# Need for Separate Basis for Kernel: Explained by Hello

• vish_maths
In summary, the conversation discusses the need for a separate basis for the kernel of a linear mapping, even though the basis for the domain V can also be used to express vectors in the kernel. The reason for this is that the kernel directs the mapping to the zero vector, which is not of interest. A separate basis is needed in order to find a unique representation for vectors in the kernel. The conversation also mentions that while any basis for V spans the kernel, it may not necessarily contain a basis for the kernel itself. However, a basis for the kernel can always be extended to a basis for the entire space.
vish_maths
hello :)

I was trying to prove the following result :
for a linear mapping L: V --> W
dimension of a domain V = dimension of I am (L) + dimension of kernel (L)

So, my doubt actually is that do we really need a separate basis for the kernel ?
Theoretically, the kernel is a subspace of the domain V . So, the basis for V can be used to express any vector in the kernel .

If we really need it, i think this might be the reason ( please check whether i am right or not )

The kernel directs the mapping to the zero vector. We are not interested in this trivial mapping. So, even though the basis vectors of V can clearly describe the vectors in kernel, we keep the vectors in kernel aside and are interested in only those vectors in V which do not produce the zero vector.

Then, since T(ki) = 0 where ki represents any vector in the kernel , ki too ought to be a part of the solution for any mapping. Hence, a separate basis which only can express any vector in the kernel is needed

Am i thinking on the right line ?

Last edited:

Hi,

In what sense do you need to find a basis for the kernel?

vish_maths said:
hello :)

I was trying to prove the following result :
for a linear mapping L: V --> W
dimension of a domain V = dimension of I am (L) + dimension of kernel (L)

So, my doubt actually is that do we really need a separate basis for the kernel ?
Theoretically, the kernel is a subspace of the domain V . So, the basis for V can be used to express any vector in the kernel .

It's true that any basis for V spans the kernel. But the representation would not be unique (unless the kernel is trivial). So a basis for V will be a spanning set, but not a basis, for the kernel.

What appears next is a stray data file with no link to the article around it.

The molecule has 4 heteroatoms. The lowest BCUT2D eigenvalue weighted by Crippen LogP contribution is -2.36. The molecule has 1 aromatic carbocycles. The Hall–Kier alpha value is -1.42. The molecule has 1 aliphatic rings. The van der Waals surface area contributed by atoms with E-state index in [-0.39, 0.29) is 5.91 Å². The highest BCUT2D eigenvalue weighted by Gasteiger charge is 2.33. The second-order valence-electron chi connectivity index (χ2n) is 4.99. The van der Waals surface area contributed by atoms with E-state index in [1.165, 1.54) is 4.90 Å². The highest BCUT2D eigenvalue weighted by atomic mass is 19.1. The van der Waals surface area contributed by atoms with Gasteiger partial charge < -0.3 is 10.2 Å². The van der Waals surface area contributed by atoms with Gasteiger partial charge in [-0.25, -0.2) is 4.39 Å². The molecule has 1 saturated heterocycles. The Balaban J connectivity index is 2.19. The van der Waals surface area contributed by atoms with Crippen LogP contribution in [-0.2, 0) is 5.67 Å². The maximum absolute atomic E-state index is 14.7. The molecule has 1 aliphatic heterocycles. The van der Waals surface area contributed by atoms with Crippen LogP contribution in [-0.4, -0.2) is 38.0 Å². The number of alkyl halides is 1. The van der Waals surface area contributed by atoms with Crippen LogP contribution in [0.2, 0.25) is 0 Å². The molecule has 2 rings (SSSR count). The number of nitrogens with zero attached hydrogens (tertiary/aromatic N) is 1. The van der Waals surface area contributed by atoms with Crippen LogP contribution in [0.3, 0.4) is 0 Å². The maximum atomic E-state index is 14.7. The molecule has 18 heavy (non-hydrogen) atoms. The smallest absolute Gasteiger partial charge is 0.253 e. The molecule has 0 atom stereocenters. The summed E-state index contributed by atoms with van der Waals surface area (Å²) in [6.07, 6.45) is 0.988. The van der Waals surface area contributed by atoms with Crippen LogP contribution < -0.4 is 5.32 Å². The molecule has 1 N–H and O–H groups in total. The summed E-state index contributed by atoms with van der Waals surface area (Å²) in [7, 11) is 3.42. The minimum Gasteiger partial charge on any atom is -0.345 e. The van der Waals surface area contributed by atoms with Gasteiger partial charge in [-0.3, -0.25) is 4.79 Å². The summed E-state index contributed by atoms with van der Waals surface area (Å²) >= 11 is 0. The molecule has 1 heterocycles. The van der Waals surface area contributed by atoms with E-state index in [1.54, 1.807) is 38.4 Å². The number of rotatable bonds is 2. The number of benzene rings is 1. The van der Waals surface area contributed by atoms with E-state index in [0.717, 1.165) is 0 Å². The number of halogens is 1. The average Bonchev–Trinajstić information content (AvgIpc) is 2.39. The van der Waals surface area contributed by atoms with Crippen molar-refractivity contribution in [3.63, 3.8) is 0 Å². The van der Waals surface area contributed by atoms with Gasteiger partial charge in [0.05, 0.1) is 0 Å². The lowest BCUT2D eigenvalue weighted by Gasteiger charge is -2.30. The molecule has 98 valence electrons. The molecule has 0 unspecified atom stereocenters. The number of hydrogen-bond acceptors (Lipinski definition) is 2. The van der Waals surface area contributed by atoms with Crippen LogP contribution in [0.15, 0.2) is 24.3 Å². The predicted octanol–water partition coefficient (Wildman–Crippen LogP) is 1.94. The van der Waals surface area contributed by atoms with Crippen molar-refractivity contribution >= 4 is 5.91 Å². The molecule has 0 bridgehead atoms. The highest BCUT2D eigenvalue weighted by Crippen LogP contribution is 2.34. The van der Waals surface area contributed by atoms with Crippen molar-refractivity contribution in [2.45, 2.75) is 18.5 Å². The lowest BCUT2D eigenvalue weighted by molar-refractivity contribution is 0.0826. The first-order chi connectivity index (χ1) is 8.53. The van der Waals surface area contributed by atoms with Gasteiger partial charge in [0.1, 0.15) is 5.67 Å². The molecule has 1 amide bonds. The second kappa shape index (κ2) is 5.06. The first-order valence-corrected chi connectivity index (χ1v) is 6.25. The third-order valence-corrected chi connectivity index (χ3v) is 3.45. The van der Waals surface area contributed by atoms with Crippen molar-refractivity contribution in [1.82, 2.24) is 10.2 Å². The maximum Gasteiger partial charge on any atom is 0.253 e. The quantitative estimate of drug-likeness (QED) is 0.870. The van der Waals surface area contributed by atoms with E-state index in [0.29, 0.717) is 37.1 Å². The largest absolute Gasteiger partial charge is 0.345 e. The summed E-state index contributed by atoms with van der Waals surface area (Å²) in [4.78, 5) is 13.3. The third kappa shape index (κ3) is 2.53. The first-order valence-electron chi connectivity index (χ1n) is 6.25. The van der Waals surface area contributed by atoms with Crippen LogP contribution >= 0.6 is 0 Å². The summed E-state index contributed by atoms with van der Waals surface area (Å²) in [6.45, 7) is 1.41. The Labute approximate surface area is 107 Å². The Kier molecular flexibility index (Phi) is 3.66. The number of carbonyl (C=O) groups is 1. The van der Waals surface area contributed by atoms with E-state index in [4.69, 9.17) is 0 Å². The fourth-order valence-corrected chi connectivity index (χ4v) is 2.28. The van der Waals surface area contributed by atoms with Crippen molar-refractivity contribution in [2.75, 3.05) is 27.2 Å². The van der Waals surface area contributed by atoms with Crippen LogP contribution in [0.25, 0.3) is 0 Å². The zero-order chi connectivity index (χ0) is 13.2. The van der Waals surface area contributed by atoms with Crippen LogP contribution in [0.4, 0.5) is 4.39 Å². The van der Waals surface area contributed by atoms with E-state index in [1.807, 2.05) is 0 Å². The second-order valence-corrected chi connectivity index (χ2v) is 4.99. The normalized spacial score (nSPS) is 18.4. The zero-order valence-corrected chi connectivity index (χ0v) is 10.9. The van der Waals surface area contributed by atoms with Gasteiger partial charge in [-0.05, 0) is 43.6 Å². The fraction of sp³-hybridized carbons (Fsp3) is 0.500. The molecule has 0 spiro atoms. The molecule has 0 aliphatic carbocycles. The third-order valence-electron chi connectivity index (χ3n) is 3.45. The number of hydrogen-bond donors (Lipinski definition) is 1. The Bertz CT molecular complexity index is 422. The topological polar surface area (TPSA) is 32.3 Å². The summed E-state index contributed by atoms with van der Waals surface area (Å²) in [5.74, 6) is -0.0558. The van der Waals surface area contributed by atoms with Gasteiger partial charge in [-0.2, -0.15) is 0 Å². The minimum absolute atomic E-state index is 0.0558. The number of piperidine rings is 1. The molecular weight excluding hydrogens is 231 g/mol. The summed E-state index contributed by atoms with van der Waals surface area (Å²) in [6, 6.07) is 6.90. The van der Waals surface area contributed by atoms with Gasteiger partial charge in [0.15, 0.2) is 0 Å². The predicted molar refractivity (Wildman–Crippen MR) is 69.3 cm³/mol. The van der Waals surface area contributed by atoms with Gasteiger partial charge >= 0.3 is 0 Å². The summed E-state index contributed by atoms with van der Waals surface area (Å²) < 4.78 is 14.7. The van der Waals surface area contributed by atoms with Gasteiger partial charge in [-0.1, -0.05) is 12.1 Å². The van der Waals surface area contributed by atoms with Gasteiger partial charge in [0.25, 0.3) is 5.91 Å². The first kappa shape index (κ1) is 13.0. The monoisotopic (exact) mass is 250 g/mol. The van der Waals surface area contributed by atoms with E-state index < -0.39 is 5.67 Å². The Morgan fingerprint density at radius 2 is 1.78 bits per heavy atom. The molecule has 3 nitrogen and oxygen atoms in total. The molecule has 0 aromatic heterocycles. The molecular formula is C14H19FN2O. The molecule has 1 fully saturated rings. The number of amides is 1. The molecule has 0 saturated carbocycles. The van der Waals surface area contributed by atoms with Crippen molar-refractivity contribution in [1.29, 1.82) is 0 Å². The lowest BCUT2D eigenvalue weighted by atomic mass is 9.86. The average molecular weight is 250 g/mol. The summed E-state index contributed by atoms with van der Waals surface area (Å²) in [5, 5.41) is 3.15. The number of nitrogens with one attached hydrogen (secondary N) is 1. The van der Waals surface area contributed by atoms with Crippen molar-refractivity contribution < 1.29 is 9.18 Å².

Ah, I see , that's what he/you meant.

Then Stevel27 is right; unless L==0, the dimension of the space is larger than that

of the kernel, so that a basis for the space contains a linearly-dependent set.

For example, the linear transformation, from R2 to R2, defined by (x, y)-> (x- y, y- x) has {(x, y)| y= x} as kernel. The "standard basis" for R2, {(1, 0), (0, 1)} spans the kernel but does not contain a basis for the kernel. On the other hand, a basis for the kernel can always be extended to a basis for the entire space: {(1, 1)} is a basis for the kernel and any set containing (1, 1) and a vector not a multiple of that, such as {(1, 1), (1, 0)} or {(1, 1), (0, 1)} or {(1, 1), (1, -1)}, is a basis for the entire space.

thank you all :)

## 1. What is the need for a separate basis for kernel?

The kernel is the core of an operating system, responsible for managing the system's resources and providing access to hardware. It is essential for the proper functioning of the system. However, the kernel is also highly sensitive and needs to be protected from other system processes. Thus, a separate basis for the kernel is necessary to ensure its security and stability.

## 2. How does a separate basis for kernel improve system performance?

By isolating the kernel from other processes, a separate basis for the kernel reduces the likelihood of conflicts and interference. This allows the kernel to focus on its primary tasks and improves overall system performance. It also prevents malicious software from accessing the kernel and causing system crashes or slowdowns.

## 3. Is a separate basis for kernel necessary for all operating systems?

Yes, a separate basis for the kernel is necessary for all operating systems, including Windows, Mac, and Linux. While the specific implementation may differ, the concept of isolating the kernel remains the same. This is a fundamental aspect of modern operating system design.

## 4. How does a separate basis for the kernel affect system security?

A separate basis for the kernel greatly enhances system security by limiting access to the core of the operating system. This prevents unauthorized access or modifications to the kernel, which could compromise the entire system. It also allows for more efficient detection and removal of malicious software.

## 5. Are there any drawbacks to having a separate basis for the kernel?

While there are potential drawbacks, such as increased complexity and resource usage, the benefits of a separate basis for the kernel far outweigh them. The added security and improved system performance make it an essential component of modern operating systems.

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